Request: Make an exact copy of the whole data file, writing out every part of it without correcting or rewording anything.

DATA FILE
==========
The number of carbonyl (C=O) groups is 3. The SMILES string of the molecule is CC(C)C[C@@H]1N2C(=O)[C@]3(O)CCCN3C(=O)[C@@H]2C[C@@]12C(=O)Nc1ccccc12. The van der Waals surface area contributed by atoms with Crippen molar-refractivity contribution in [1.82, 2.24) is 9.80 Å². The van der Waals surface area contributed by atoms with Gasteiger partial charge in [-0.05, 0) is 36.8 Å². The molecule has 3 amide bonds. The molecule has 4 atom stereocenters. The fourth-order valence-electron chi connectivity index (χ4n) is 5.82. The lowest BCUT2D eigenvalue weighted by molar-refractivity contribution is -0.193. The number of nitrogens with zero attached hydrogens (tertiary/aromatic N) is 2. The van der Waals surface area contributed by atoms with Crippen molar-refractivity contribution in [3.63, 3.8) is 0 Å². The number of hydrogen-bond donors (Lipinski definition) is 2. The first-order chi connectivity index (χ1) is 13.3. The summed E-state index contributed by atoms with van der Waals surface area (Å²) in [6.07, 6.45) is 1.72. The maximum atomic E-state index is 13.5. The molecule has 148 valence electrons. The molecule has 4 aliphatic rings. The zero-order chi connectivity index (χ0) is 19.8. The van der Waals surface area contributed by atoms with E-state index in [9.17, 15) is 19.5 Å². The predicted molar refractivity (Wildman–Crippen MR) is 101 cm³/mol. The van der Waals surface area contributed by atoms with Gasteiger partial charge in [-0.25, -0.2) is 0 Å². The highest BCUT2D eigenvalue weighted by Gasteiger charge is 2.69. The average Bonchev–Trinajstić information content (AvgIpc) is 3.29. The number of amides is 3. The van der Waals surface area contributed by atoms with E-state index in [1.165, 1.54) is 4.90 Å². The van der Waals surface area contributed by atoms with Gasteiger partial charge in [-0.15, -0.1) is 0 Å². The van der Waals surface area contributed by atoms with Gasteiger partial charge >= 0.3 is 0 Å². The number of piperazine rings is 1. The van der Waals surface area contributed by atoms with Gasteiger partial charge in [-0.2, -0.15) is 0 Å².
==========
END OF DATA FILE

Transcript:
The number of carbonyl (C=O) groups is 3. The SMILES string of the molecule is CC(C)C[C@@H]1N2C(=O)[C@]3(O)CCCN3C(=O)[C@@H]2C[C@@]12C(=O)Nc1ccccc12. The van der Waals surface area contributed by atoms with Crippen molar-refractivity contribution in [1.82, 2.24) is 9.80 Å². The van der Waals surface area contributed by atoms with Gasteiger partial charge in [-0.05, 0) is 36.8 Å². The molecule has 3 amide bonds. The molecule has 4 atom stereocenters. The fourth-order valence-electron chi connectivity index (χ4n) is 5.82. The lowest BCUT2D eigenvalue weighted by molar-refractivity contribution is -0.193. The number of nitrogens with zero attached hydrogens (tertiary/aromatic N) is 2. The van der Waals surface area contributed by atoms with Crippen molar-refractivity contribution in [3.63, 3.8) is 0 Å². The number of hydrogen-bond donors (Lipinski definition) is 2. The first-order chi connectivity index (χ1) is 13.3. The summed E-state index contributed by atoms with van der Waals surface area (Å²) in [6.07, 6.45) is 1.72. The maximum atomic E-state index is 13.5. The molecule has 148 valence electrons. The molecule has 4 aliphatic rings. The zero-order chi connectivity index (χ0) is 19.8. The van der Waals surface area contributed by atoms with E-state index in [9.17, 15) is 19.5 Å². The predicted molar refractivity (Wildman–Crippen MR) is 101 cm³/mol. The van der Waals surface area contributed by atoms with Gasteiger partial charge in [-0.25, -0.2) is 0 Å². The highest BCUT2D eigenvalue weighted by Gasteiger charge is 2.69. The average Bonchev–Trinajstić information content (AvgIpc) is 3.29. The number of amides is 3. The van der Waals surface area contributed by atoms with E-state index in [1.165, 1.54) is 4.90 Å². The van der Waals surface area contributed by atoms with Gasteiger partial charge in [-0.15, -0.1) is 0 Å². The van der Waals surface area contributed by atoms with Gasteiger partial charge >= 0.3 is 0 Å². The number of piperazine rings is 1. The van der Waals surface area contributed by atoms with Gasteiger partial charge in [-0.2, -0.15) is 0 Å².